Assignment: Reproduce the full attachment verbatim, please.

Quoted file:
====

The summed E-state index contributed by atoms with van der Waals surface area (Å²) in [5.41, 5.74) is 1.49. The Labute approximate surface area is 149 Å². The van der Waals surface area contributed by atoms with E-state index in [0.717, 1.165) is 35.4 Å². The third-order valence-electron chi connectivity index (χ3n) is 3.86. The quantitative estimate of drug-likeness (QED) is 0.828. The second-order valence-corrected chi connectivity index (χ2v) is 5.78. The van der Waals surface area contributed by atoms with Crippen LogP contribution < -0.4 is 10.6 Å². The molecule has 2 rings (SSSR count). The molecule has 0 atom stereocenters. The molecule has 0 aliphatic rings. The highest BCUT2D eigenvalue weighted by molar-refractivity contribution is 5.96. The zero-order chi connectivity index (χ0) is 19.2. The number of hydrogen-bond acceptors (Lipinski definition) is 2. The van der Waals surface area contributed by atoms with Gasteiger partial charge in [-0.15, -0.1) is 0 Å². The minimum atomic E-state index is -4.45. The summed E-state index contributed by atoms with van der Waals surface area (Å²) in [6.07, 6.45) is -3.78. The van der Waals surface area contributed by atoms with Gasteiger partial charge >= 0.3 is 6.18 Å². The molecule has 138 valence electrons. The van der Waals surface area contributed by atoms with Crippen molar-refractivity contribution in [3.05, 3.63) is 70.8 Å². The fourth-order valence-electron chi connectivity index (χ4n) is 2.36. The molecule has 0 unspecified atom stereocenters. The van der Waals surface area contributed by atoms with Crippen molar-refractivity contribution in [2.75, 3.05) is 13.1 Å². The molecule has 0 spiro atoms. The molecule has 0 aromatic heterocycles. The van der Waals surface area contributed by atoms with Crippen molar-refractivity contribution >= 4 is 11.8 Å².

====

The summed E-state index contributed by atoms with van der Waals surface area (Å²) in [5.41, 5.74) is 1.49. The Labute approximate surface area is 149 Å². The van der Waals surface area contributed by atoms with E-state index in [0.717, 1.165) is 35.4 Å². The third-order valence-electron chi connectivity index (χ3n) is 3.86. The quantitative estimate of drug-likeness (QED) is 0.828. The second-order valence-corrected chi connectivity index (χ2v) is 5.78. The van der Waals surface area contributed by atoms with Crippen LogP contribution < -0.4 is 10.6 Å². The molecule has 2 rings (SSSR count). The molecule has 0 atom stereocenters. The molecule has 0 aliphatic rings. The highest BCUT2D eigenvalue weighted by molar-refractivity contribution is 5.96. The zero-order chi connectivity index (χ0) is 19.2. The number of hydrogen-bond acceptors (Lipinski definition) is 2. The van der Waals surface area contributed by atoms with Gasteiger partial charge in [-0.15, -0.1) is 0 Å². The minimum atomic E-state index is -4.45. The summed E-state index contributed by atoms with van der Waals surface area (Å²) in [6.07, 6.45) is -3.78. The van der Waals surface area contributed by atoms with Gasteiger partial charge >= 0.3 is 6.18 Å². The molecule has 138 valence electrons. The van der Waals surface area contributed by atoms with Crippen molar-refractivity contribution in [3.05, 3.63) is 70.8 Å². The fourth-order valence-electron chi connectivity index (χ4n) is 2.36. The molecule has 0 unspecified atom stereocenters. The van der Waals surface area contributed by atoms with Crippen molar-refractivity contribution in [2.75, 3.05) is 13.1 Å². The molecule has 0 spiro atoms. The molecule has 0 aromatic heterocycles. The van der Waals surface area contributed by atoms with Crippen molar-refractivity contribution >= 4 is 11.8 Å².